3 Replies Latest reply on Jun 5, 2015 8:56 AM by Gaetan

    Galileo and I²C

    Gaetan

      Hello,

       

      I’m developing a datalogger project to acquire voltage from sensors in 0-10V. The galileo 2 has 6 analog inputs in 0-5V, but I don’t want to use a tension divider, so I will use a shield with a microcontroller MAX127, having 8 analog inputs in 0-10V and send the data with I²C connection to the galileo2.

      I would like to know how many slaves (MAX127) I can use on with the galileo 2 using I²C protocol.

       

      Thank you very much for you help on this matter.

      Best regards.

        • 1. Re: Galileo and I²C
          PabloM_Intel

          Hi Gaetan,

           

          Addresses in I2C are defined by 7 bits of data, so in theory you can use up to 127 slaves. However, some addresses are already in use. You can check which ones are being used following this link.

           

          Regards,

          Pablo

          • 2. Re: Galileo and I²C
            RGee

            Gaetan wrote:

             

            Hello,

             

            I’m developing a datalogger project to acquire voltage from sensors in 0-10V. The galileo 2 has 6 analog inputs in 0-5V, but I don’t want to use a tension divider, so I will use a shield with a microcontroller MAX127, having 8 analog inputs in 0-10V and send the data with I²C connection to the galileo2.

            I would like to know how many slaves (MAX127) I can use on with the galileo 2 using I²C protocol.

             

            Thank you very much for you help on this matter.

            Best regards.

             

            The data sheet for the MAX127 has a section on I2C addressing. The maximum number of MAX127 devices that you can use on any one I2C bus are 8.  These devices have 7 bit addresses, however, the 4 most significant bits are hard wired to binary 0101 and the remaining address bits are brought out to pins on the chip (A0, A1, A2). You can set the least significant three bits with those pins. Thus, (if my brain is doing math ok) each chip can only have an address of from 0x28-0x2F or  40d-47d - hence the limit of eight devices.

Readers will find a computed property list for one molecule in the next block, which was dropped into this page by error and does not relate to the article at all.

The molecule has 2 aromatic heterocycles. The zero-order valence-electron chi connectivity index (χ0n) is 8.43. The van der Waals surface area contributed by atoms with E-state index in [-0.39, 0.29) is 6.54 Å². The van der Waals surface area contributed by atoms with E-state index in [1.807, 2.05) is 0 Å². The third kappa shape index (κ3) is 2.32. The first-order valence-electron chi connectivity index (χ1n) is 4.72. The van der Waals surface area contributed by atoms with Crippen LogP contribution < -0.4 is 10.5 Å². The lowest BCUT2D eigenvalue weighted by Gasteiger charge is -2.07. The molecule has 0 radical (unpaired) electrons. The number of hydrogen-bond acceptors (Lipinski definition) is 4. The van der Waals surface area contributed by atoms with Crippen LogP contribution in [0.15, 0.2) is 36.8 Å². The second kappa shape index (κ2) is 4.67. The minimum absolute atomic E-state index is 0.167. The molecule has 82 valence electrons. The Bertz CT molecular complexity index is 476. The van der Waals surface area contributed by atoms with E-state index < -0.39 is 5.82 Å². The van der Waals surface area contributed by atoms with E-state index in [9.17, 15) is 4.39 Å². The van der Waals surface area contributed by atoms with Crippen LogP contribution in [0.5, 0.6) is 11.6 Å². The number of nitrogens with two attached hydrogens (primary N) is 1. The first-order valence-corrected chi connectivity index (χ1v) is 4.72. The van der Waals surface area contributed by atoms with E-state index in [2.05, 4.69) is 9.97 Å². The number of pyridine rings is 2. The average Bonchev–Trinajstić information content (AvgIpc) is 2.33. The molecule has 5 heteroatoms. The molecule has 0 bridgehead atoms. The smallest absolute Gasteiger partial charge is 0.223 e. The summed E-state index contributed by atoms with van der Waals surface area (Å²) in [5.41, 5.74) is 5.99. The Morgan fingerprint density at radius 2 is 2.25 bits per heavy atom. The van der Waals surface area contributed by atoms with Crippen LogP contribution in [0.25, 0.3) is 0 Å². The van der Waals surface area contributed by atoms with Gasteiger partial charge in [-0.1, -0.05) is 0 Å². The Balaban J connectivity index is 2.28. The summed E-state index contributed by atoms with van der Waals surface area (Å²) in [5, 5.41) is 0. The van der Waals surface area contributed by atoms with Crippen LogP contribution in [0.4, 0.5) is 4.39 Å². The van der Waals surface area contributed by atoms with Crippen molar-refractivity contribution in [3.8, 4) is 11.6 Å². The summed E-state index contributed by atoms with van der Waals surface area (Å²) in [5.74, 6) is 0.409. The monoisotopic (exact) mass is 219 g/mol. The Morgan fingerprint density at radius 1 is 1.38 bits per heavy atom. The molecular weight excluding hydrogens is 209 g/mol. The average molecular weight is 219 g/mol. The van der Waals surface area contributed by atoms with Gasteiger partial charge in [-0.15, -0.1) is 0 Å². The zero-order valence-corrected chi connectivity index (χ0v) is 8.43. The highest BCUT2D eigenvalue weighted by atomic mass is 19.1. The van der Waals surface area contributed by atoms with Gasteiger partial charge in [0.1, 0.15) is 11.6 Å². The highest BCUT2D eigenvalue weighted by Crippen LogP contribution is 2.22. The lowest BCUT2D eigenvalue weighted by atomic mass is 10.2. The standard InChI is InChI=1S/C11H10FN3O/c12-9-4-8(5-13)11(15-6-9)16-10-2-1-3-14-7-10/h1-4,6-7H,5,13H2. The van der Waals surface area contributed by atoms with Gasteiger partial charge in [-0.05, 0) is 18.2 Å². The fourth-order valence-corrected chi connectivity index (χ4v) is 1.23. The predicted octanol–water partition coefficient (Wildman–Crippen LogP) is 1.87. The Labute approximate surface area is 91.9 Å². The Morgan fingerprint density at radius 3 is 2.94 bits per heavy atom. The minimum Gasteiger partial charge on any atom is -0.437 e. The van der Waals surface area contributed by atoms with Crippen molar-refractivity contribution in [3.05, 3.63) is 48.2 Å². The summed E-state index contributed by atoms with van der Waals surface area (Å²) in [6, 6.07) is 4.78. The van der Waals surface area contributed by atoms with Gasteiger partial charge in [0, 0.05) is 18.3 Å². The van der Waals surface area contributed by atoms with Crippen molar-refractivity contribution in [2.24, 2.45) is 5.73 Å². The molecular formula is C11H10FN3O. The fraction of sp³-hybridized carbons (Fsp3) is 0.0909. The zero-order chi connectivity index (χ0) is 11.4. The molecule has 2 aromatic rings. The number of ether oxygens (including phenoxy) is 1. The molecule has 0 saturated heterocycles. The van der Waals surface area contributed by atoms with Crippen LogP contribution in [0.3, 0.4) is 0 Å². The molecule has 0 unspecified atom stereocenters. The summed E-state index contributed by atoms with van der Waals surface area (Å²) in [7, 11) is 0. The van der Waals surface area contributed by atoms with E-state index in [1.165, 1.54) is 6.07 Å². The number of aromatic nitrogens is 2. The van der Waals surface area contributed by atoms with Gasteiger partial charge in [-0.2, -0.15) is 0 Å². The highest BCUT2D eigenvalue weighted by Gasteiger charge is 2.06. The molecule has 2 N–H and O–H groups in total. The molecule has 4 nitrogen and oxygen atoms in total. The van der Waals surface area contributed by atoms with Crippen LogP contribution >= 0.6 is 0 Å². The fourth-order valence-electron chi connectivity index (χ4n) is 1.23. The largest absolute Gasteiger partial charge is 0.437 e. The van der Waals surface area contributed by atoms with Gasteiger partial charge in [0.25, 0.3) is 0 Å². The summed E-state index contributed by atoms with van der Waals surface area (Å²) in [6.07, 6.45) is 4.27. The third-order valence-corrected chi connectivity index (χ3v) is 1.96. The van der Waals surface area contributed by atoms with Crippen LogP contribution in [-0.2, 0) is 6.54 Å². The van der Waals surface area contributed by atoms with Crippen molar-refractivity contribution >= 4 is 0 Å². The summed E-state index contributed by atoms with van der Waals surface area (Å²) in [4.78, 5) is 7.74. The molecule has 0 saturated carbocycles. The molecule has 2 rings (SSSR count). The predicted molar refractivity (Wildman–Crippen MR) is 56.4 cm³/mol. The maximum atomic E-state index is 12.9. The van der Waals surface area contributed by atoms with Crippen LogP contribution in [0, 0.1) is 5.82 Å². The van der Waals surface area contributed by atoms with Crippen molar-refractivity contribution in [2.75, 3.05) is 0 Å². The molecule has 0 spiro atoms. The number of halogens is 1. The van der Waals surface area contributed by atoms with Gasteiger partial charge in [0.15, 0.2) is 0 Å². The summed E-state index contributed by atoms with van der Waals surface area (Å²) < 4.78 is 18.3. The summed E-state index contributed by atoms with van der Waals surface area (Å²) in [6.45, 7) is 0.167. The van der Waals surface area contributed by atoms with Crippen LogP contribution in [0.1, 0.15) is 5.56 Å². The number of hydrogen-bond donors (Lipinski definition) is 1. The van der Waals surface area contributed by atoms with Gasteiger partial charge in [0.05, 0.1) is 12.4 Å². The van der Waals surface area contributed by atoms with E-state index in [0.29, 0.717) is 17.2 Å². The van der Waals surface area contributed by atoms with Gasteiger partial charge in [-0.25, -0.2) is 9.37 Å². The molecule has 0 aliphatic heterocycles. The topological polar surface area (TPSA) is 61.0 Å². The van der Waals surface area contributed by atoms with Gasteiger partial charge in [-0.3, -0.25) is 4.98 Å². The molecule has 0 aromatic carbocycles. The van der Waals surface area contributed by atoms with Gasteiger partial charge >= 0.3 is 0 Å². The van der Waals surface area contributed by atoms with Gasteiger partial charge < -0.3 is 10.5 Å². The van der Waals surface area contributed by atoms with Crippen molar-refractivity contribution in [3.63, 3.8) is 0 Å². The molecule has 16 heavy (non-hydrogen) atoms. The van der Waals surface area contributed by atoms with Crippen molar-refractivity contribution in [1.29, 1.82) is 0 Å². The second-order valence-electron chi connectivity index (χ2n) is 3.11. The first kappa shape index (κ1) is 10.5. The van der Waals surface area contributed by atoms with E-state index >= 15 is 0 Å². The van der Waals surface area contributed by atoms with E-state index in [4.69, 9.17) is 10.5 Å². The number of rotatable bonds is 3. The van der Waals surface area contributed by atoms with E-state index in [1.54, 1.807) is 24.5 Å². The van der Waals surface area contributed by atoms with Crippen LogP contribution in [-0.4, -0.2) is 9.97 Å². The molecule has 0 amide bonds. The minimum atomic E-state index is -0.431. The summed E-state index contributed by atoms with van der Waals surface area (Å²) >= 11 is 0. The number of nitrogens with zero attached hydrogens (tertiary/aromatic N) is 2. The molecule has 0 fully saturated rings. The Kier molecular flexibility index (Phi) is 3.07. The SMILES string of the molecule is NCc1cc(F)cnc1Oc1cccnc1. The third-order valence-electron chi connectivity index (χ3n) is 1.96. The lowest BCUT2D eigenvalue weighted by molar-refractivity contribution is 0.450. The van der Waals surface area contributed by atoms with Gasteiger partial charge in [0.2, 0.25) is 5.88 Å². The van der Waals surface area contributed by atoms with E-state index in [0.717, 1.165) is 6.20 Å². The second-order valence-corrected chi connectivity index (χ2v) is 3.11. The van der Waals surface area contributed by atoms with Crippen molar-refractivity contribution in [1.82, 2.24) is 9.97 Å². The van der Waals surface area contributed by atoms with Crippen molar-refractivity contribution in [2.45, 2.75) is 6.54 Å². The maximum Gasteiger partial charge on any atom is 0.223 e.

The Gal Gen 2 will be using some I2C address, so you have to make sure that none of the possible addresses cause a  conflict. For the Gal Gen 1, it is easy to find which addresses are reserved (it's in the shield report and probably elsewhere), but I could not find the analogous info for the Gen 2 in an Intel document (please correct me if I am wrong). One source ( EmutexLabs  ) lists Gen 2 on board uses for 0x25, 0x26, 0x27, 0x47 and 0x54 - they seem to have a wealth of good information there, but I don't have a Gen 2 board so I can't speak from experience. If that info is accurate, you can use all 8 possible addresses for up to eight chips (providing that the shield you mentions cooperates).

             

             

            Cheers

            • 3. Re: Galileo and I²C
              Gaetan

              Thank you for your quick answer and if I rensume: the Galileo hasn't restriction about the number of slave but, I can't have over 8 slaves with MAX127 because the 5 most significant bits are already set.